The fees vary, but will run from $2 to $5 for smaller items under three pounds, and up to $11.50 for a twenty-pound item. Oversized items, clothing, and “dangerous items” will incur additional payments.
In addition, FBA will require some monthly inventory storage fees and long-term storage fees. If you dispose of inventory or have items returned, those are additional charges. If you ship a product to Amazon without preparation or labeling, you get a per-item fee as well.
While that may look overwhelming, the prices and fees are fairly reasonable for the amount of work that Amazon will put in to run your inventory. FBA will be a good option for businesses that have a high product turnover rate but don’t have the logistics internally to handle their own orders. When you factor in FBA to your Amazon Marketplace charges, factor it as a percentage of the total takeaway of each product.
You also need to factor ads into your successful Marketplace strategy. Consider ads the same as an additional fee. While PPC has some costs and benefits to understand, the general question sellers ask is “how much should I spend” and not “should I spend.” Advertising campaigns should be run and run well from the beginning, and then you can scale as your business does. Even if you’re tossing 5% of the sale price at ads, you’ve got skin in the game and can develop them over time.
One of the hottest topics in ads is PPC marketing, which allows you to pay for visits to your page instead of just eyeballs. With PPC, you pay for clicks, not scrolls. You’ll need keyword research and a good sense of business analytics to maximize your PPC campaigns. Even though you pay for clicks and not eyeballs, you still ideally should be paying for purchase and not just clicks.
Amazon’s PPC system allows you to set the amount of money you want to spend per month on specific campaigns. Use data from your past advertising campaigns to determine how much per product you can swallow to get the ads maximized. Ad percentages will vary per product, but you can ramp them up just under your profit margins to sell more products and still turn a bit of a profit.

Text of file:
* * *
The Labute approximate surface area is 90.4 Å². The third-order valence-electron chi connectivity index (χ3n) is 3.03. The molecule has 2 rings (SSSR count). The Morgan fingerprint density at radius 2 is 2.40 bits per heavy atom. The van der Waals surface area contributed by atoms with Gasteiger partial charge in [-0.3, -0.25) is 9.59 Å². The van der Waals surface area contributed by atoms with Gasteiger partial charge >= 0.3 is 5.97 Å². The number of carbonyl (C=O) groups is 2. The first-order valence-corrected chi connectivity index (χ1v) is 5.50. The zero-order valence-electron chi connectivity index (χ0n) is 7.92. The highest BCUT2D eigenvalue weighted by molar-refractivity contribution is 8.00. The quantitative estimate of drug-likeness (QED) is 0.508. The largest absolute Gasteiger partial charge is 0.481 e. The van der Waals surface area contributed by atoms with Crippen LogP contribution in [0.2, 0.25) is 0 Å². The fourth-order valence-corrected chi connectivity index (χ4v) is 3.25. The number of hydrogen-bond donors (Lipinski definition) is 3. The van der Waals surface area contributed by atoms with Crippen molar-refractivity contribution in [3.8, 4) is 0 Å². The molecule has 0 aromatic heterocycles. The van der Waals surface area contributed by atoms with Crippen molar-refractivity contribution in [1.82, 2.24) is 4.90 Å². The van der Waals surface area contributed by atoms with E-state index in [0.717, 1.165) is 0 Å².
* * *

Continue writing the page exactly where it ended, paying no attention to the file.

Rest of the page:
While consulting services and business analysts may seem extra, most successful third-party startups will factor these costs into their business model. If you budget a percentage per item for services, you can pool that finance and use it to leverage great services that can improve profitability, teach you how to break new ground, and give you the confidence to sell with flair.
An extra pair of professional eyes can be the tipping point for your Amazon business, the difference between ranking on page two and taking control of the buy box. Saving even a few percents of product selling points to invest in business solutions will help you gain momentum and manage those Amazon Marketplace charges. Amazon takes a good chunk for them, so make sure you’re investing some for you!
Conclusion (Where to Go From Here)
Amazon Marketplace charges include subscription packages, referral fees, closing fees, FBA services, and any money you spend on ads. Many sellers pay the same fees and percentages, so the difference in success and failure is building an enticing brand that delivers top-shelf content. The closing fees, subscription fees, and referral fees are unavoidable, and you’ll probably tack on the FBA fees as well. From there, your use of marketing and consulting solutions and your own creativity and ingenuity will help you beat Amazon Marketplace charges!